BBG Watch Media Commentary
On April 19, 2017, reportedly on orders of the senior management of U.S. taxpayer-funded, U.S. government-run Voice of America (VOA) led by VOA Director Amanda Bennett and her deputy Sandy Sugawara, VOA Mandarin Service journalists were forced, against their wishes and advice, to shorten a live interview with Chinese whistleblower billionaire Guo Wengui who had promised to reveal to VOA details of corruption among Chinese communist officials and their espionage and influence buying activities in the United States. Audiences in China were furious with what they saw was censorship by VOA’s senior management and their caving in to pressure from the Chinese government. They left thousands of angry comments on social media. According to reports from VOA Mandarin Service journalists, VOA’s credibility was severely damaged in China and Chinese web traffic plummeted.
In another highly controversial employee morale-busting move, the senior management put five VOA Mandarin Service journalists (VOA Mandarin Five) on forced administrative leave with pay and later threatened some of them with firing, while senior BBG and VOA managers believed to be responsible for the decision to shorten the Guo Wengui interview and to limit the scope of questions were reportedly not investigated or disciplined.
Some of the most prominent China scholars in the U.S. came to the VOA Mandarin journalists’ defense and wrote an open letter to John F. Lansing, Broadcasting Board of Governors (BBG) CEO and Amanda Bennett’s and Sandy Sugawara’s boss. As far as we know, three VOA Mandarin journalists, including Service Chief Dr. Sasha Gong, are still being prevented by the management from returning to work.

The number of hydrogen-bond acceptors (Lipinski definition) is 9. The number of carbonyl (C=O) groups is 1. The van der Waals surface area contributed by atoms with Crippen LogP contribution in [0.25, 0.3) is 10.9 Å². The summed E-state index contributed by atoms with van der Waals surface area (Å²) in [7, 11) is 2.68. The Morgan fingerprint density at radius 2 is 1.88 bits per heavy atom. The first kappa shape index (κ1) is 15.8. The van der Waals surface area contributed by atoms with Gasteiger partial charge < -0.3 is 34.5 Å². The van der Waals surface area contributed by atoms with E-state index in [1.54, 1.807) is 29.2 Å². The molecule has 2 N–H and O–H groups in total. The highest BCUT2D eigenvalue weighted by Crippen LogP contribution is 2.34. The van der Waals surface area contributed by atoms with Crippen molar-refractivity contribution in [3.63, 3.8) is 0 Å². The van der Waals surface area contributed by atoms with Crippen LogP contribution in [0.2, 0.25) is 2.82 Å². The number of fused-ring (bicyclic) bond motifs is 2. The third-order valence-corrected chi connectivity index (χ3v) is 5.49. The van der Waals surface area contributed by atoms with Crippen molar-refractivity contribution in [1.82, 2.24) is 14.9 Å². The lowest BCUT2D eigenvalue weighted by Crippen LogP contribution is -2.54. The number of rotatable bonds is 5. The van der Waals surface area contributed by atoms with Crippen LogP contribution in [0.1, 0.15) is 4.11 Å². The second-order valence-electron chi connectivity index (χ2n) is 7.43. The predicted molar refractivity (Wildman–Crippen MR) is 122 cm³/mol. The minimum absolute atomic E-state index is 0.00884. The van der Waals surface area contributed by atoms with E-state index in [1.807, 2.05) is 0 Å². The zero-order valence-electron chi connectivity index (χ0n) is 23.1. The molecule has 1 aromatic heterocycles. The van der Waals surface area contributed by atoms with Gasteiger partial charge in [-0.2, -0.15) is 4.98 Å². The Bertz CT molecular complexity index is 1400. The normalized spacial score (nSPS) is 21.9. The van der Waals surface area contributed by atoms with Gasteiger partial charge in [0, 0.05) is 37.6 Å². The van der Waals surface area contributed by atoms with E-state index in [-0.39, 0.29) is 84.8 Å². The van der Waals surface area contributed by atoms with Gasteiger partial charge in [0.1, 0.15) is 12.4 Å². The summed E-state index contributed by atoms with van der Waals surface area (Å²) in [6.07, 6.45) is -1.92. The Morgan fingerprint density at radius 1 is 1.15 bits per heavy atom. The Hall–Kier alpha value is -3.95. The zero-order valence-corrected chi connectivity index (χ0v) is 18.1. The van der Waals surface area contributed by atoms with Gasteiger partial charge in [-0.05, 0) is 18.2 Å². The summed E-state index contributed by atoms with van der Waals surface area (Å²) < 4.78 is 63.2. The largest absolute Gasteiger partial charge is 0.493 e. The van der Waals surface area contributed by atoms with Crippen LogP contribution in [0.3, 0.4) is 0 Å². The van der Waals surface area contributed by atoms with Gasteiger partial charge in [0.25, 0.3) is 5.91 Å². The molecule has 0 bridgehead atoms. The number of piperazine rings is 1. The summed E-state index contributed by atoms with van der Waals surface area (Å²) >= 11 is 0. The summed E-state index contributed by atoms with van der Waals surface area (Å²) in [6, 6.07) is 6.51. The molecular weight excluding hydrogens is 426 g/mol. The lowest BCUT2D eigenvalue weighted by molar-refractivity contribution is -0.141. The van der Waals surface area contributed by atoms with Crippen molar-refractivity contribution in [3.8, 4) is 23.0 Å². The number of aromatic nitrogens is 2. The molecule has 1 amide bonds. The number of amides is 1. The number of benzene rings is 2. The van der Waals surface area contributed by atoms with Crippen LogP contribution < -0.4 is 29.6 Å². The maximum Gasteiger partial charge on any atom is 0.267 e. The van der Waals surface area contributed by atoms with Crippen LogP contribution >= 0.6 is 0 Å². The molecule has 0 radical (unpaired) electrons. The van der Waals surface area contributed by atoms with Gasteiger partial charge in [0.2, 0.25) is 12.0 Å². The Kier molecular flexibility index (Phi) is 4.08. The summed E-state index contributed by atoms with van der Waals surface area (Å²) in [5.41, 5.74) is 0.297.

Voice of America Director Amanda Bennett insists that she was only concerned about protecting universal journalistic standards at VOA. Broadcasting Board of Governors CEO John F. Lansing reportedly said that accusing VOA management of caving under pressure from the Chinese government was beyond ludicrous.
Top BBG and VOA executives, who are Obama administration era holdover appointees, apparently don’t think that they have done anything wrong, failed to provide leadership and guidance, made any mistakes, or damaged VOA or its employees in any way. They constantly exalt in BBG and VOA press release and statements their own achievements as the agency’s leaders and managers.
VOA Mandarin Service Chief, Sasha Gong, who is among those VOA journalists still without a job and fighting her forced suspension, has a new op-ed in The Washington Times describing how dangerous it is to work for the agency in charge of U.S. international media outreach to China and other countries ruled by autocratic and authoritarian regimes.
The most hazardous job in the federal government. By Sasha Gong, The Washington Times, April 15, 2018
Illustration on the hazards of being a Chinese-language reporter with VOA by Alexander Hunter/The Washington Times